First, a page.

Ja­maica Pub­lic Ser­vice had en­joyed a mo­nop­oly on the trans­mis­sion and dis­tri­bu­tion of elec­tric­ity. The work in­volved the ef­forts of a ne­go­ti­at­ing team, which was headed by Dr Vin Lawrence, who worked un­stint­ingly to pro­duce the nec­es­sary power-pur­chase agree­ments, guar­an­tees, and reg­u­la­tory frame­work nec­es­sary for the im­ple­men­ta­tion of pri­vatepower gen­er­a­tion for sale in the na­tional grids.

He was also in­volved in mat­ters such as the In­ter­na­tional Mone­tary Fund multi-lat­eral agree­ments as le­gal rep­re­sen­ta­tive.

An in­vi­ta­tion by then Chief Jus­tice Ed­ward Zacca to join the Supreme Court Bench was turned down and Jus­tice Camp­bell ex­plained, “I recog­nised the in­vi­ta­tion for el­e­va­tion to the Bench for the hon­our it was, but af­ter care­ful con­sid­er­a­tion, the na­tional im­por­tance of some of the projects that were then un­der way and in which the AG’s Cham­bers was act­ing as the gov­ern­ment’s le­gal rep­re­sen­ta­tive, I con­sid­ered it my duty to de­cline the in­vi­ta­tion.”

He said he was in the Com­mer­cial Di­vi­sion at that time, and de­clin­ing the of­fer meant that per­sons ju­nior to him, in re­la­tion to the ju­di­cial side of his ca­reer, would move ahead of him. “Nev­er­the­less, I never re­gret­ted my de­ci­sion,” he said.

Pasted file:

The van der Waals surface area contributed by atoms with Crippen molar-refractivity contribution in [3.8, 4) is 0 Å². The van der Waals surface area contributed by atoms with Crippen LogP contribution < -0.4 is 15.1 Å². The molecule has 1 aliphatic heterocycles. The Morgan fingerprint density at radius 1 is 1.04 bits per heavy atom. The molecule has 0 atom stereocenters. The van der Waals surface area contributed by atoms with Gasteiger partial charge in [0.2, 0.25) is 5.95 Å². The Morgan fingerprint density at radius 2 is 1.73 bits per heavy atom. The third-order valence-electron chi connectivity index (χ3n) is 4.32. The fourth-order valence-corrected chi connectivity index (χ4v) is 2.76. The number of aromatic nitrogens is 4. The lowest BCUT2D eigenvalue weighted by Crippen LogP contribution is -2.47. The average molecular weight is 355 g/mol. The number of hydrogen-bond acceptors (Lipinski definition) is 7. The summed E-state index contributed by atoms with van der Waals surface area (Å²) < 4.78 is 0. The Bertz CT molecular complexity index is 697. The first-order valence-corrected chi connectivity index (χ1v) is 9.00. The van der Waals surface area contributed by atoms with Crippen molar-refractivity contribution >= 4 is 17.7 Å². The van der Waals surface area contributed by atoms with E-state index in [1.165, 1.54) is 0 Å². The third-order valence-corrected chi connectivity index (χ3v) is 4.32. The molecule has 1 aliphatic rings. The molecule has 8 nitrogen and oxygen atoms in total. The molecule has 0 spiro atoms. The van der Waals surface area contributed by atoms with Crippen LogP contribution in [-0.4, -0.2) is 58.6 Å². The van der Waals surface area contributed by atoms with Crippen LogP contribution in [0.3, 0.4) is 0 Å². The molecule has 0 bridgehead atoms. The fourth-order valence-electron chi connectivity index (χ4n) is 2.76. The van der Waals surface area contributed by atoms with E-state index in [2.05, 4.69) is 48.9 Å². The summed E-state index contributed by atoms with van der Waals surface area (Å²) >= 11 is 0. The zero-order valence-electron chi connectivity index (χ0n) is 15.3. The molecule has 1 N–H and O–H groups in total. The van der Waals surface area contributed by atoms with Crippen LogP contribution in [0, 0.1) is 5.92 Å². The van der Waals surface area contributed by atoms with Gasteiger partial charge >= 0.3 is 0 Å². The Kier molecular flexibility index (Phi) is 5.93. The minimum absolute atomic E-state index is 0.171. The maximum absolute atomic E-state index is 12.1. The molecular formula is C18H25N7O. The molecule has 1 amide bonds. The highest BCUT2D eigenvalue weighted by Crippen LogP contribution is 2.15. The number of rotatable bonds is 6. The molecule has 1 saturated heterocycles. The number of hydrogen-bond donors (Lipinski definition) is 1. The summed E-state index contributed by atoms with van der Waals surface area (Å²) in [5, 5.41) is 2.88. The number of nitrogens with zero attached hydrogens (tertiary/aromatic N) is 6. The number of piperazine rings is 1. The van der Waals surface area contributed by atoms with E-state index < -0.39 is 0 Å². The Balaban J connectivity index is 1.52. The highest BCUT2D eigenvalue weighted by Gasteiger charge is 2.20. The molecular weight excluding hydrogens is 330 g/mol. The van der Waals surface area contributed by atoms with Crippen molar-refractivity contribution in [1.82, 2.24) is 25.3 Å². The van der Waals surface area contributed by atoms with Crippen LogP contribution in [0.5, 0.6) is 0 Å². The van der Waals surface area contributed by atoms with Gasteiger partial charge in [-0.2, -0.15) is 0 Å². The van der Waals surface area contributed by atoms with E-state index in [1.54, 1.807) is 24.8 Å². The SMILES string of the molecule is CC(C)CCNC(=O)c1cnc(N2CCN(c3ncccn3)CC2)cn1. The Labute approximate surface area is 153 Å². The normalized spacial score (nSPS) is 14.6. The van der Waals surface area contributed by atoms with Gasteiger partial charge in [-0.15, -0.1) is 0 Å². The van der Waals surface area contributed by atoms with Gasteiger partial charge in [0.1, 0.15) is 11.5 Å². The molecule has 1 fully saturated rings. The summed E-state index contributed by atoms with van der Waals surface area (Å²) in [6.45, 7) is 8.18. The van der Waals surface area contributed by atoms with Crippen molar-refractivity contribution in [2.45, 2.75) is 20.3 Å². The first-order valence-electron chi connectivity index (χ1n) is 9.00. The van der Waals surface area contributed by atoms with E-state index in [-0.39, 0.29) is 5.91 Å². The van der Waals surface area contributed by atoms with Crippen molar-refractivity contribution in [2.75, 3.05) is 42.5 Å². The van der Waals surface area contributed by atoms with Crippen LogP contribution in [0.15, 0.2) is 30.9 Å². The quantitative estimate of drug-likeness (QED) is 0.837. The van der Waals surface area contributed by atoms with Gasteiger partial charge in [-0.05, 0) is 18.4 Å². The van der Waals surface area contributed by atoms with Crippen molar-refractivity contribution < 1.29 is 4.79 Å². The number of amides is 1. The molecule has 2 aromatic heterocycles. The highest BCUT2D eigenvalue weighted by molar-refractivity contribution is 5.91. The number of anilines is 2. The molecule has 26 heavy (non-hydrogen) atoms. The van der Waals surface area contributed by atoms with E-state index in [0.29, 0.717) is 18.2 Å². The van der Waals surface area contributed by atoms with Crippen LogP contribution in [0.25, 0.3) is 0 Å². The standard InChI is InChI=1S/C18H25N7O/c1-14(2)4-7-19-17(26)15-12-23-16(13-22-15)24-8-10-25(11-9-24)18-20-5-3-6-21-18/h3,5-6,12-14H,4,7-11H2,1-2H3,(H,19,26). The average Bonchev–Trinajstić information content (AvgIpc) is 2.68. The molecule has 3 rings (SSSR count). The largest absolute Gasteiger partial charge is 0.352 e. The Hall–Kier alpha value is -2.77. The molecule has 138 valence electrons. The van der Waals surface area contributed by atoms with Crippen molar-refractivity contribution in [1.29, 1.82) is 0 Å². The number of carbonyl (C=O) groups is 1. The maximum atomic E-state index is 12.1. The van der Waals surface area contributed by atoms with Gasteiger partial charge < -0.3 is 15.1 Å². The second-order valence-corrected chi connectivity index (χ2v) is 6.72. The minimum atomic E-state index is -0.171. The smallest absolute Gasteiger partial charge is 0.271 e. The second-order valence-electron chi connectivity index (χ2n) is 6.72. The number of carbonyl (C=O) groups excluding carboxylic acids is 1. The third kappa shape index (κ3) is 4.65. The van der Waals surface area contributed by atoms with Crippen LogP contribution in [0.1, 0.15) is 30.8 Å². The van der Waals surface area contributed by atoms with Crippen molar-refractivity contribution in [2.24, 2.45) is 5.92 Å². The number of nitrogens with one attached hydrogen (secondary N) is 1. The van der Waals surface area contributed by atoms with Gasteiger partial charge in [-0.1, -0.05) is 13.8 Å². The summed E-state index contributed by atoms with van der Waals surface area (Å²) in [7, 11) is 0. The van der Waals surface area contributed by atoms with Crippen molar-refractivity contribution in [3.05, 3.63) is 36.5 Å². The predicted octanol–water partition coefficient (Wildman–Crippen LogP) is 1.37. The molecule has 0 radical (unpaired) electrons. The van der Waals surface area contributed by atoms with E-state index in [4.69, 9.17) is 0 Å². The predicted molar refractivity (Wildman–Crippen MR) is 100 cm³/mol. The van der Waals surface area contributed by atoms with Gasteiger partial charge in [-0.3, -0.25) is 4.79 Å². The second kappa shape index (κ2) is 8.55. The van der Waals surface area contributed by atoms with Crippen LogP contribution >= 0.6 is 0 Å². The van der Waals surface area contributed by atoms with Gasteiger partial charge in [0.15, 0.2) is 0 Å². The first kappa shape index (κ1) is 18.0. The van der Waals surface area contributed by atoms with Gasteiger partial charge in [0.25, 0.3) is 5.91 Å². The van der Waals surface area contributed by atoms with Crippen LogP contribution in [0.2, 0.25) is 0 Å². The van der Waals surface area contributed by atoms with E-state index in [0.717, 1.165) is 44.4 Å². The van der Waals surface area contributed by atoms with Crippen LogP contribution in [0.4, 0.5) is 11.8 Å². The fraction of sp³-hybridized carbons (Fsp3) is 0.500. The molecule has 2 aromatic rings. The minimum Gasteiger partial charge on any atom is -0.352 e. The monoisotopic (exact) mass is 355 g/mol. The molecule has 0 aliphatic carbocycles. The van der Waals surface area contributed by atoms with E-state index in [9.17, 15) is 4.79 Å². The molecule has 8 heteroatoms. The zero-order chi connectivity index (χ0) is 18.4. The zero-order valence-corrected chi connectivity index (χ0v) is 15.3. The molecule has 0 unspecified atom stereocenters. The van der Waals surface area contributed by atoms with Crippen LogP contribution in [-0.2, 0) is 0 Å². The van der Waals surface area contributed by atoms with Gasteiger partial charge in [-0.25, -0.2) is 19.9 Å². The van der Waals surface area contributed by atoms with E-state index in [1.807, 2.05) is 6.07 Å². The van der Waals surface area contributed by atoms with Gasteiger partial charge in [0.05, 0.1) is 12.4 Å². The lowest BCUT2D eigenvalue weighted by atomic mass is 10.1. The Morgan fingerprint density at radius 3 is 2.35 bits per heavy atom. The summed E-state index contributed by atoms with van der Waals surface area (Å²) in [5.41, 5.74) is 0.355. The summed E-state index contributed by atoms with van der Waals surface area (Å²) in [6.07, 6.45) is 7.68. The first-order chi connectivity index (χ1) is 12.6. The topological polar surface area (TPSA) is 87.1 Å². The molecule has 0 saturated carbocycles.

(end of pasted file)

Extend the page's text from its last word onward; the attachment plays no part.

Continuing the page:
How­ever, he ac­cepted the in­vi­ta­tion to join the Bench five years later and was ap­pointed a Supreme Court judge in May 2000.

The ju­di­cial ex­pe­ri­ence, he said, was tremen­dous.

He dis­closed that at the start of his le­gal ed­u­ca­tion, he was asked by a schol­ar­ship re­view­ing panel what was it about the law that at­tracted him to it.

“My an­swer then was ‘the drama of the court­room’. Since then, I have al­ways been re­minded to be care­ful what I wish for lest it come true. I have seen more drama than any law school grad­u­ate could rea­son­ably have fore­seen,” he said.

Jus­tice Camp­bell de­scribes his ca­reer as ful­fill­ing and re­ward­ing and he con­sid­ers him­self very for­tu­nate to have had the Ja­maican peo­ple pay for his ed­u­ca­tion at Kingston Col­lege, and, for the most part, at the Univer­sity of the West Indies.

“I con­sider my­self in­debted to them, and my en­tire ca­reer has been based on re­pay­ment of that debt,” he added.

On He­roes Day, Jus­tice Len­nox Camp­bell was awarded the Or­der of Dis­tinc­tion (Com­man­der Class) for his ser­vice in the ju­di­ciary and in the le­gal sys­tem. He said that he is hum­bled by the hon­our and recog­nise that with­out the sup­port of his fam­ily, friends, and the sup­port­ing staff that he has had all along, this would not have been pos­si­ble.